The final election results are in and National has slipped back from election night, when it looked like it might be able to govern with the Act Party alone.
With all the special votes now tallied up, National is down two seats, the Green Party is up one and Te Pāti Māori is up two. That sets up a Parliament of 122 seats, rising to 123 when the Port Waikato by-election is held on November 25.
Parties need 62 seats to form a government in this plus-sized Parliament and National and Act together have just 59. That means they’ll need New Zealand First to play ball if they want to sit on the Treasury benches.
The change is because the special votes have once again proved to be more left-leaning than the rest of the country. These include overseas votes and votes cast by people outside of their electorate – usually students. While overseas votes are expected to have swung against Labour, this level of detail isn’t yet available. Nonetheless, Labour didn’t get much out of the specials.
On election night, National was at 39 percent of the vote, up from its disastrous 2020 result of 25.6 percent. Labour, in turn, was down from 50 percent to 26.9 percent.
With the specials now in the mix, National has fallen 0.9 percent and its coalition partners Act and NZ First have each slipped 0.4 percent as well. But Labour hasn’t risen at all – it’s still stuck on 26.9 percent. Instead, the Greens and Te Pāti Māori reaped the benefits, increasing their vote shares by 0.8 and 0.5 percent, respectively.
A closer look at the special votes show how divergent they are from the preliminary results.
If the rest of the country voted like special voters do, New Zealand First wouldn’t have made it into Parliament at all and would have earned less of the vote than Te Pāti Māori. The Greens would be nearing 15 percent, bringing in 20 MPs, while National and Act would each have dropped significantly. Labour would be stubbornly stuck on 26.9 again, but would pick up a seat with the disappearance of NZ First.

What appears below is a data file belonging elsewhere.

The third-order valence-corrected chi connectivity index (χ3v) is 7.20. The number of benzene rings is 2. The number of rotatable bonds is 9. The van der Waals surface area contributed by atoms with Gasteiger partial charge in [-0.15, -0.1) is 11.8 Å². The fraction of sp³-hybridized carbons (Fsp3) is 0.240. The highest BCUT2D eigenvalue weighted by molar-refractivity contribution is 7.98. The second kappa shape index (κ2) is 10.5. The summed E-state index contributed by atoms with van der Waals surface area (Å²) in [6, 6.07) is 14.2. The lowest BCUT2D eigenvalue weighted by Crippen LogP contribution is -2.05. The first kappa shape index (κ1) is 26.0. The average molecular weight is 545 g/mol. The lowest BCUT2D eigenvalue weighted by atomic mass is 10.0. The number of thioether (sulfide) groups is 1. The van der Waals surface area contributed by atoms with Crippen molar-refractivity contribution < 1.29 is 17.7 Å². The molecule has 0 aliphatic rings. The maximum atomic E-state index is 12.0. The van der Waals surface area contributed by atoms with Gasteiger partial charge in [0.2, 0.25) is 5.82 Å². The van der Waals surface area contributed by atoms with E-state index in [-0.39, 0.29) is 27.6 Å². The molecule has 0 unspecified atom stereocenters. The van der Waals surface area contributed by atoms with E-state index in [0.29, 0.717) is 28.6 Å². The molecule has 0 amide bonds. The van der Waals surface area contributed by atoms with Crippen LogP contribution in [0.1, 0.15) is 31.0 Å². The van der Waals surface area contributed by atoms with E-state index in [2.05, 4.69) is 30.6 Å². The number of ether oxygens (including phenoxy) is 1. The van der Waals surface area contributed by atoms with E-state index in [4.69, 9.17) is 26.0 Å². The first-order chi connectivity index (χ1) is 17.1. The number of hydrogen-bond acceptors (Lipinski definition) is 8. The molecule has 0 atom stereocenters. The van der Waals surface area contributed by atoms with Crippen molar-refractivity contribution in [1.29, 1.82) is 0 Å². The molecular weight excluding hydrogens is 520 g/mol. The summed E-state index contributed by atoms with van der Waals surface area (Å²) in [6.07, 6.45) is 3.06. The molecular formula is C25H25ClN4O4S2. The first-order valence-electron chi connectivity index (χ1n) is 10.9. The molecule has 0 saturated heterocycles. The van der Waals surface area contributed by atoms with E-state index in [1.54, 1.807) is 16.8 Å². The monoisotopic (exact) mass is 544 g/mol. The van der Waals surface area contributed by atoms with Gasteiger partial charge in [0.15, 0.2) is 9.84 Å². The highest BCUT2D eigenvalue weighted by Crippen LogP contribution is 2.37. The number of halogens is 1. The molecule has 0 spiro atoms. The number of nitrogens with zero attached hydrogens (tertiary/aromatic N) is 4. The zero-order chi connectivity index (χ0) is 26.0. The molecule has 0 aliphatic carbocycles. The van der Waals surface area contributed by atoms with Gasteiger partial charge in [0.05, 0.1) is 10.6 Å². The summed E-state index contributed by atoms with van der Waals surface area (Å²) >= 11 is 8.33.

Such a Parliament, assuming all the electorates broke the same way as they did in the final results, would have seen Labour able to govern with the help of the Greens and Te Pāti Māori, sharing 63 seats between them to National and Act’s 57 (plus a likely extra in the Port Waikato by-election).
There’s another important trend highlighted by the specials as well: The abandonment of the major parties. National and Labour collectively garnered just 61.5 percent of the special votes, with nearly four in 10 going to minor parties.
That would have been the lowest result for the two major parties under MMP. The final results align with this trend, with the two Chrises earning just 65 percent of the vote. One in every three voters went with a minor party, the highest rate in more than two decades and the third highest rate since the first MMP election in 1996.
This wasn’t just “wasted” vote either. Just 5.6 percent of the party vote went to parties which didn’t make it into Parliament, down from 7.9 percent in 2020 and up slightly from 4.6 percent in 2017.
Instead, three of the four minor parties – the Greens, Act and Te Pāti Māori – saw their best ever results in the party vote.
The Greens’ 11.6 percent and 15 MPs beats a previous record of 11.1 percent and 14 MPs in 2011. Their caucus of 15 is now the second largest minor party caucus in modern history, behind only New Zealand First’s 17 MPs in 1996.
Act’s 8.6 percent and 11 MPs surpasses the record it achieved last election, of 7.9 percent and 10 MPs.
Finally, Te Pāti Māori’s 3.1 percent and 6 MPs outranks its 2008 high of 2.4 percent and five MPs.
New Zealand First didn’t come close to its 1996 record of 13.35 percent of the vote and 17 MPs, but did manage for the second time to return to Parliament after being kicked out at the prior election. It is the only party to have achieved this feat twice – Te Pāti Māori did so once, in 2020.